Originalism 101 (Part II)

Yesterday, I started my reaction to Larry Solum’s Legal Theory Lexicon entry on Originalism.  In that post, I discussed The Origins of Originalism and Positive and Normative Approaches to Originalism.  Today I will complete my discussion by addressing The New Originalism and Constructionist Originalism, and Precedent.

3.  The New Originalism and Constructionist Originalism

In a section entitled “Original Public Meaning, Larry discusses both the original public meaning approach and the emergence of the new originalism.

While Larry’s discussion is accurate, I would break up the matters differently.  First, I don’t like the term “the new originalism,” even though it is a very popular term.  Part of the problem is that it is a vague.  Sometimes it refers to the original public meaning approach as opposed to the original intent approach.  Other times it refers to people who embrace construction as a distinct enterprise from interpretation.

But some people who endorse original public meaning, do not endorse (or do not appear to endorse) construction.  Similarly, some people endorse construction, but do not endorse original public meaning (such as Keith Whittington).  One might talk of original public meaning as the new originalism and construction as the new new originalism.  But this all gets confusing and it is better to use a finer grained terminology.

Let me try to clarify matters.  There are two issues: whether one factors original intent or original public meaning, and whether one favors construction or not.  One might therefore break this into a two by two matrix with four possibilities, except I can’t figure out how to do this on the blog.  So let me describe it with four lines:

a.  Original intent plus construction –Whittington

b.  Original public meaning plus construction – Solum, Barnett, Balkin

c.  Original intent plus no construction – Raould Berger?

d.  Original public meaning plus no construction – McGinnis & Rappaport, Scalia

Finally, I should note that there are even newer versions of originalism.  For example, there is original methods originalism, the position that John McGinnis and I defend, which has been endorsed by other originalists, such as Steve Calabresi.  I suppose we could be considered the new new new originalists, but that is just silly.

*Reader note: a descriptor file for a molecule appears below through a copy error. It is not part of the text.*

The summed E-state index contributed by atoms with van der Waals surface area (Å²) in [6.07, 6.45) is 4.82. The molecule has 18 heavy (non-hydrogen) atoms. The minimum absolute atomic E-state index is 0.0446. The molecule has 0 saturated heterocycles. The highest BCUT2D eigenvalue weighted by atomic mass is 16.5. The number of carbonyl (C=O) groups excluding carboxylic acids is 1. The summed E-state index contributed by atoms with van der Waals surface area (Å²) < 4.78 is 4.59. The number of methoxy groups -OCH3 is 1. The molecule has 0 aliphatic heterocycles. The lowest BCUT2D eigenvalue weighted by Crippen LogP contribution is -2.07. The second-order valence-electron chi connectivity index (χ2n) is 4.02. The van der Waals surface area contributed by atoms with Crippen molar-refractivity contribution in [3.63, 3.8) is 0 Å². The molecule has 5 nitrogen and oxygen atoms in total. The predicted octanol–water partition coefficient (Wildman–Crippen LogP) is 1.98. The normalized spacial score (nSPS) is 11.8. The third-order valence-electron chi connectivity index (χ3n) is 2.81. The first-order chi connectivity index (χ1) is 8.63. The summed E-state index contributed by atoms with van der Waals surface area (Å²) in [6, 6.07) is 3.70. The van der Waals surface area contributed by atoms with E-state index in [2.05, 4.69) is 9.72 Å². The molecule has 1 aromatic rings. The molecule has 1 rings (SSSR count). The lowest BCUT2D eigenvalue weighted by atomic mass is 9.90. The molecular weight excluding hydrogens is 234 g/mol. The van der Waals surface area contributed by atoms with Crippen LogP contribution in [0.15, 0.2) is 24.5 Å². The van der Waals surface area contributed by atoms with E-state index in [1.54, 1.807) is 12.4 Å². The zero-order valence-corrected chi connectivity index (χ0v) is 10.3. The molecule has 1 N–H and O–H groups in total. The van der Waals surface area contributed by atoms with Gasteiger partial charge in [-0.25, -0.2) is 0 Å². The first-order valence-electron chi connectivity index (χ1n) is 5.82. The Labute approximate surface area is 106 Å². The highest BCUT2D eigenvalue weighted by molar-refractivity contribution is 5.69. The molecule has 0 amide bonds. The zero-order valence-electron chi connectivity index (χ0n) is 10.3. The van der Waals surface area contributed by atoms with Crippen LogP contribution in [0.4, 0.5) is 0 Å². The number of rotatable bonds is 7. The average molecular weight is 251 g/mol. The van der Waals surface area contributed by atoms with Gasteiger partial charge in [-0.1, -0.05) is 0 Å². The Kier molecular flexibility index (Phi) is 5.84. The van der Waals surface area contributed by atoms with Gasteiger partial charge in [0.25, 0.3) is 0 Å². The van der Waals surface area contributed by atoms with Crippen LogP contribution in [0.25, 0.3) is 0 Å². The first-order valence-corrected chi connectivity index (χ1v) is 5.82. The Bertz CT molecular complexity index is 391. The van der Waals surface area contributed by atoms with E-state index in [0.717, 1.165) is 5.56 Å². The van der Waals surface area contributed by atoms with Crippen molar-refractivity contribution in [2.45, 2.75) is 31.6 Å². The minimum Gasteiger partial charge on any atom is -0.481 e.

4.  Precedent

Larry also discusses the question of precedent, noting that some originalists accept precedent while others argue that the original meaning should be followed rather than precedent.  One can analyze this issue further.  Some originalists have analyzed this issue in terms of general jurisprudence, claiming that originalism necessarily precludes precedent.  Others, however, look at the question by analyzing the constitutional text.  Some, such as Gary Lawson, argue that the Supremacy Clause requires that the constitutional text rather than precedent be followed.  Others, such as John Harrison, John McGinnis, and myself, argue that the constitutional text allows precedent but (for the most part) does not require it.  Instead, the Constitution treats precedent as general common law that is revisable by congressional statute.  Still others such as Lee Strang argue that the judicial power incorporates into the Constitution a particular precedent approach.

If the Constitution does allow precedent, then the question is what type of precedent approach should be employed.  John McGinnis and I advocate generally follow the original meaning except in certain limited situations, such as when a precedent has been widely and strongly accepted or when overturning it would create enormous costs.  I believe that Larry Solum has endorsed following precedent pretty strictly, but his version of precedent involves a much narrower understanding of what precedent covers than the modern version of the doctrine, which largely identifies the precedent with what the court says it is holding.